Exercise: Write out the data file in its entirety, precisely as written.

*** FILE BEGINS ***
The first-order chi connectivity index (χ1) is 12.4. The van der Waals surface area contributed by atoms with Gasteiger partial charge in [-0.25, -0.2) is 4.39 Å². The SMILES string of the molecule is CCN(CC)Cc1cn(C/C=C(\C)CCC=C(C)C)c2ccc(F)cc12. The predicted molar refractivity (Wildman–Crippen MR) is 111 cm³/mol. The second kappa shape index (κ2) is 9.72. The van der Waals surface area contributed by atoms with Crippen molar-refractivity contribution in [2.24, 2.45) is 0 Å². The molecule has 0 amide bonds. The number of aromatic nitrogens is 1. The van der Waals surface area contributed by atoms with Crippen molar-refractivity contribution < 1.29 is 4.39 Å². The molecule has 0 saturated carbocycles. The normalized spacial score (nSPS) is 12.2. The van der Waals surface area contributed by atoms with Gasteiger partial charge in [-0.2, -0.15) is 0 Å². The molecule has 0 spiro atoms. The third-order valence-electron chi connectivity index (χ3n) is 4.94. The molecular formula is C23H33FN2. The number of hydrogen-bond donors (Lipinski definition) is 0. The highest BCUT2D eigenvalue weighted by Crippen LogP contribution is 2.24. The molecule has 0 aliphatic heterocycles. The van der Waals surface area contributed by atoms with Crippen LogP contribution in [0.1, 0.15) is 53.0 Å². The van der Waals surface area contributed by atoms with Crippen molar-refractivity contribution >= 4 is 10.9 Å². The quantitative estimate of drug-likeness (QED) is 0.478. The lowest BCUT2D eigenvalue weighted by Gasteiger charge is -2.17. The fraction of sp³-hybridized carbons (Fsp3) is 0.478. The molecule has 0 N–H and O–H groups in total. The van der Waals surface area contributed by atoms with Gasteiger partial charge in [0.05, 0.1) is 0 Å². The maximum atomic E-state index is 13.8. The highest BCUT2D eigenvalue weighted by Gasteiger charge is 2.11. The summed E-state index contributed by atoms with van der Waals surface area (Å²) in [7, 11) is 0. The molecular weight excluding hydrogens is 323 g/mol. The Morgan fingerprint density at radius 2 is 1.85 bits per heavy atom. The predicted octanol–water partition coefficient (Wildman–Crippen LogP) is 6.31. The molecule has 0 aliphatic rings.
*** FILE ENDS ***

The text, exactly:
The first-order chi connectivity index (χ1) is 12.4. The van der Waals surface area contributed by atoms with Gasteiger partial charge in [-0.25, -0.2) is 4.39 Å². The SMILES string of the molecule is CCN(CC)Cc1cn(C/C=C(\C)CCC=C(C)C)c2ccc(F)cc12. The predicted molar refractivity (Wildman–Crippen MR) is 111 cm³/mol. The second kappa shape index (κ2) is 9.72. The van der Waals surface area contributed by atoms with Crippen molar-refractivity contribution in [2.24, 2.45) is 0 Å². The molecule has 0 amide bonds. The number of aromatic nitrogens is 1. The van der Waals surface area contributed by atoms with Crippen molar-refractivity contribution < 1.29 is 4.39 Å². The molecule has 0 saturated carbocycles. The normalized spacial score (nSPS) is 12.2. The van der Waals surface area contributed by atoms with Gasteiger partial charge in [-0.2, -0.15) is 0 Å². The molecule has 0 spiro atoms. The third-order valence-electron chi connectivity index (χ3n) is 4.94. The molecular formula is C23H33FN2. The number of hydrogen-bond donors (Lipinski definition) is 0. The highest BCUT2D eigenvalue weighted by Crippen LogP contribution is 2.24. The molecule has 0 aliphatic heterocycles. The van der Waals surface area contributed by atoms with Crippen LogP contribution in [0.1, 0.15) is 53.0 Å². The van der Waals surface area contributed by atoms with Crippen molar-refractivity contribution >= 4 is 10.9 Å². The quantitative estimate of drug-likeness (QED) is 0.478. The lowest BCUT2D eigenvalue weighted by Gasteiger charge is -2.17. The fraction of sp³-hybridized carbons (Fsp3) is 0.478. The molecule has 0 N–H and O–H groups in total. The van der Waals surface area contributed by atoms with Gasteiger partial charge in [0.05, 0.1) is 0 Å². The maximum atomic E-state index is 13.8. The highest BCUT2D eigenvalue weighted by Gasteiger charge is 2.11. The summed E-state index contributed by atoms with van der Waals surface area (Å²) in [7, 11) is 0. The molecular weight excluding hydrogens is 323 g/mol. The Morgan fingerprint density at radius 2 is 1.85 bits per heavy atom. The predicted octanol–water partition coefficient (Wildman–Crippen LogP) is 6.31. The molecule has 0 aliphatic rings.